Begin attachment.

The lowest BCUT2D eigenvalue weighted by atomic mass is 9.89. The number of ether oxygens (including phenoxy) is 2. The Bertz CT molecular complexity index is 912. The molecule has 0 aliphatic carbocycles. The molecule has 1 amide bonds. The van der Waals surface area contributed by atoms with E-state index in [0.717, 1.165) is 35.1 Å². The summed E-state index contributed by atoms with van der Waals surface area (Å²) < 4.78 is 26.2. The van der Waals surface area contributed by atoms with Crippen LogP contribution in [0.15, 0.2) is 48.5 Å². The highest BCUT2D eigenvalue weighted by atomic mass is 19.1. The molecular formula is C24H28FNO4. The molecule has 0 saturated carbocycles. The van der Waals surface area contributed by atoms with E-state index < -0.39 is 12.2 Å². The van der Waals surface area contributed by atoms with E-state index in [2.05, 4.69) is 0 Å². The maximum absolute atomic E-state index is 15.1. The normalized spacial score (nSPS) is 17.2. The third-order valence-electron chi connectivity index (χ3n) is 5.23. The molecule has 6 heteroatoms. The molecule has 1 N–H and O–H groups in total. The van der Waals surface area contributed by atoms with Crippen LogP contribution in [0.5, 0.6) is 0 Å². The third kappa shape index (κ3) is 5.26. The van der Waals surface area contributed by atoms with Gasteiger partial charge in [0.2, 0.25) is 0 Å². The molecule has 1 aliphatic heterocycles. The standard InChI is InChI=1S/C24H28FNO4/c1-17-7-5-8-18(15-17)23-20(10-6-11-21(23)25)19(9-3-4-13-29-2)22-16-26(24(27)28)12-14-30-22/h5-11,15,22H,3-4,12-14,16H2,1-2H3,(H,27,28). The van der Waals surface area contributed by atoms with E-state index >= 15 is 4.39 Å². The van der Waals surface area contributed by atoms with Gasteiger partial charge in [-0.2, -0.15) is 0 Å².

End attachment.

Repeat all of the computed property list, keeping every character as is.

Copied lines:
The lowest BCUT2D eigenvalue weighted by atomic mass is 9.89. The number of ether oxygens (including phenoxy) is 2. The Bertz CT molecular complexity index is 912. The molecule has 0 aliphatic carbocycles. The molecule has 1 amide bonds. The van der Waals surface area contributed by atoms with E-state index in [0.717, 1.165) is 35.1 Å². The summed E-state index contributed by atoms with van der Waals surface area (Å²) < 4.78 is 26.2. The van der Waals surface area contributed by atoms with Crippen LogP contribution in [0.15, 0.2) is 48.5 Å². The highest BCUT2D eigenvalue weighted by atomic mass is 19.1. The molecular formula is C24H28FNO4. The molecule has 0 saturated carbocycles. The van der Waals surface area contributed by atoms with E-state index < -0.39 is 12.2 Å². The van der Waals surface area contributed by atoms with E-state index in [2.05, 4.69) is 0 Å². The maximum absolute atomic E-state index is 15.1. The normalized spacial score (nSPS) is 17.2. The third-order valence-electron chi connectivity index (χ3n) is 5.23. The molecule has 6 heteroatoms. The molecule has 1 N–H and O–H groups in total. The van der Waals surface area contributed by atoms with Crippen LogP contribution in [0.5, 0.6) is 0 Å². The third kappa shape index (κ3) is 5.26. The van der Waals surface area contributed by atoms with Gasteiger partial charge in [0.2, 0.25) is 0 Å². The molecule has 1 aliphatic heterocycles. The standard InChI is InChI=1S/C24H28FNO4/c1-17-7-5-8-18(15-17)23-20(10-6-11-21(23)25)19(9-3-4-13-29-2)22-16-26(24(27)28)12-14-30-22/h5-11,15,22H,3-4,12-14,16H2,1-2H3,(H,27,28). The van der Waals surface area contributed by atoms with E-state index >= 15 is 4.39 Å². The van der Waals surface area contributed by atoms with Gasteiger partial charge in [-0.2, -0.15) is 0 Å².